Violence = Sexy in America

In the wake of NRA chapter incidents such as Sandy Hook, Mother Emanuel Church and Orlando, our fellow Americans have to wonder why we live in a society of such extreme self violence and where does this obsession with guns come from? Does it come from the stringent defense of Second Amendment rights as NRA President Wayne LaPierre would have us believe? Is it an inherent mistrust of outside governments or even our own that make Americans cling to our deadly weapons, ready to defend our farms, fields and neighborhoods should powers, foreign or domestic overstep their bounds? I would argue that is something deeper, perhaps even insidious that is embedded in our cultural fabric and has been for generations. I am referring, of course, to the cultural mythology of the Old West and the notion of the Hero Cowboy.

The Hero Cowboy has cast a long shadow across American consciousness for many years and it is this iconic image that we are most readily identified with around the world. The cinematic Western was the dominant genre of Hollywood movie making for decades and if the form has declined somewhat in recent years, it is only to make room for the next generation of heroes which are the supers. Still, it is easy to discern a distinct connectivity between the two, for there is a clear progression from the clean-shaven Tom Mixx, to the weary but larger-than-life John Wayne, to the laconic super cowboy of Clint Eastwood, all the way to the weapon laden but conflicted Iron Man of Robert Downey Jr.. The weapons and the costumes may have changed but these are all über-hetero, determined heroes who deal out death and violence in equal measure, all in the name of justice and what we as Americans inherently “know to be good”. And in doing so, we have done something unspeakable, something that no culture, no art form or society should ever have done — we have made violence sexy! And in making it sexy, we have made violence desirable.

As a little boy in the 1970’s I can remember going to the pictures with other children to watch those cowboys, heroes and villains, swagger across the flashing screen, their figures and faces big as battle ships! One can argue that these looming cowboys occupied such enormous space in our imaginations and dreams that it was they who became our father figures and not our own biological dads. Really, what mortal sized, forty-hour-a-week factory father could compete with a larger-than-life hero like John Wayne? When the Duke pummeled Forrest Tucker in Chisum, I cheered along with the little boys in the house, when he squared off with the river villains in True Grit, we all held our breaths and when he died at the hands of Bruce Dern in The Cowboys we wept like orphans in the dark — because we knew were.

I never had the opportunity to meet Wayne, but I did meet Dern at a film festival years many later and the experience was telling. Now I know the difference between actors and characters, but when I looked into Bruce Dern’s eyes something choked in me and I was unable to shake his hand. It was then that I realized how deep the imprinting had been, how I’d been programmed by the cinematic Western on how to behave like a man. That the highly codified behavior of the Hero Cowboy had had an enormous impact on how I walked and talked and dealt with the world in general. That in my unconscious mind there was this curious little piece of skipping celluloid, playing over and over, of an action that defined a man and the action was bold and possibly even heroic and full of bloody violence. For in the flickering light and shadow of the Saturday double feature, this was the programming that I and all the other little boys received — that the world we lived in was violent, that heroes needed violence to overcome villains, that heroines loved the heroes when they triumphed, so therefore violence was sexy!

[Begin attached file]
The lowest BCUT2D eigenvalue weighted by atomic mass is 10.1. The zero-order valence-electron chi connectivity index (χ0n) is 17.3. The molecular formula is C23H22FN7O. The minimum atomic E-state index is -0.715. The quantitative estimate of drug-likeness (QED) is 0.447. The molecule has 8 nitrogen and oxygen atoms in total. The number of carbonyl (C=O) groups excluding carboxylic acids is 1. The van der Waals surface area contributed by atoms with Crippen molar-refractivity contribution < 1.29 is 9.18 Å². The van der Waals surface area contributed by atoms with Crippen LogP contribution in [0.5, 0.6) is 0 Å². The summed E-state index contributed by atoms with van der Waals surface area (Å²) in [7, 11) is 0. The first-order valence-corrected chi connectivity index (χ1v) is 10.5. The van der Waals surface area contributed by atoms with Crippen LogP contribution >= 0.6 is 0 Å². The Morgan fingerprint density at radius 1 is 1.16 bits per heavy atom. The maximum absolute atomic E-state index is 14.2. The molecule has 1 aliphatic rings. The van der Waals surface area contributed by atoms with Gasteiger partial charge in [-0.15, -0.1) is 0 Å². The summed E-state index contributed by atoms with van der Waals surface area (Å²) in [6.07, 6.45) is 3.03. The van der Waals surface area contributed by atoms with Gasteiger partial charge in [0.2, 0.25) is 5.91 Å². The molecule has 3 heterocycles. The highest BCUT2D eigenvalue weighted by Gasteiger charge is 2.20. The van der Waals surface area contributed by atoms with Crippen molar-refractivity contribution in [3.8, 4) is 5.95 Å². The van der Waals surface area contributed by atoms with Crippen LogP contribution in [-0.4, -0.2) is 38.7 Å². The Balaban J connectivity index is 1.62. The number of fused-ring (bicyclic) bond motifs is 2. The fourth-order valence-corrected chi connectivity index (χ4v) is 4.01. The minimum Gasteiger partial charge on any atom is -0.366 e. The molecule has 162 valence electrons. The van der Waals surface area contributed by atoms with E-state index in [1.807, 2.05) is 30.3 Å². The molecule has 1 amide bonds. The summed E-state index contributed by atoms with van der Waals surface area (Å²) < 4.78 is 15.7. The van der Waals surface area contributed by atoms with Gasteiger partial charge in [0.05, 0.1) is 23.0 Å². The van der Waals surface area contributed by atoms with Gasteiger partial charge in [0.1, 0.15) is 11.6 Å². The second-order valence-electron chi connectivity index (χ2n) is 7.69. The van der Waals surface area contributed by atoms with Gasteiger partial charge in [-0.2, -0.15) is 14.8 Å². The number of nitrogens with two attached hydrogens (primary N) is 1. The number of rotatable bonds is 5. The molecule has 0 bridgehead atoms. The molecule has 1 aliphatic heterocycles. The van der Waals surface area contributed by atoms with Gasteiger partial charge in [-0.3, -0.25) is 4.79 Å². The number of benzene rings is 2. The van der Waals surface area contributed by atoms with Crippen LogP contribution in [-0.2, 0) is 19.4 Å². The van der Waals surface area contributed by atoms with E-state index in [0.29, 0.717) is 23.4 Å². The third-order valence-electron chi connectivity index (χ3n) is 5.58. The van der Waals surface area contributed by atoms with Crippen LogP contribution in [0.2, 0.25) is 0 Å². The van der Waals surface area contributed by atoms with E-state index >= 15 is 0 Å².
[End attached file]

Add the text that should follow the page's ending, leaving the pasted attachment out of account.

Of course, many cultures engage in ritualized violence at different points in their evolution and even into the present day. The now illegal act of dueling, both with sword and pistol, has claimed thousands of lives over time, to include great intellectuals like Aleksandr Pushkin and Alexander Hamilton. Certainly, there are many violent rights of passage for boys into manhood in cultures all over the world and untold numbers have attended the eye popping gore of bullfights for centuries. Ritualized violence has existed since the beginning of recorded history and certainly before then but what has occurred over the past 50 years in American cinema and violence is something else entirely.

Cinema is undeniably the dominant art form of our time and with the rapid development of technology media is practically everywhere and almost inescapable. The sexualized violence of the cinematic Western and its spinoff genres have and will continue to embed themselves in our cultural fabric in ways that are obvious and less so. That violence exists in the world is equally undeniable but when we as a culture, chose to stylize and sensualize it in an art form that we created and flooded the planet with is a reckless flirtation with anarchy itself. Is Wayne LaPierre a modern day villain for putting guns in the hands of unstable men like Dylann Storm Roof and Adam Lanza? You better believe it but as Americans we must also acknowledge and take responsibility for creating our own culture of ritualized violence that spawned such dark men and their even darker, accompanying fetish.




I blog about entertainment, performing arts & wellness. Copywriter and script doctor for hire. Acting Teacher.

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Glenn English

Glenn English

I blog about entertainment, performing arts & wellness. Copywriter and script doctor for hire. Acting Teacher.

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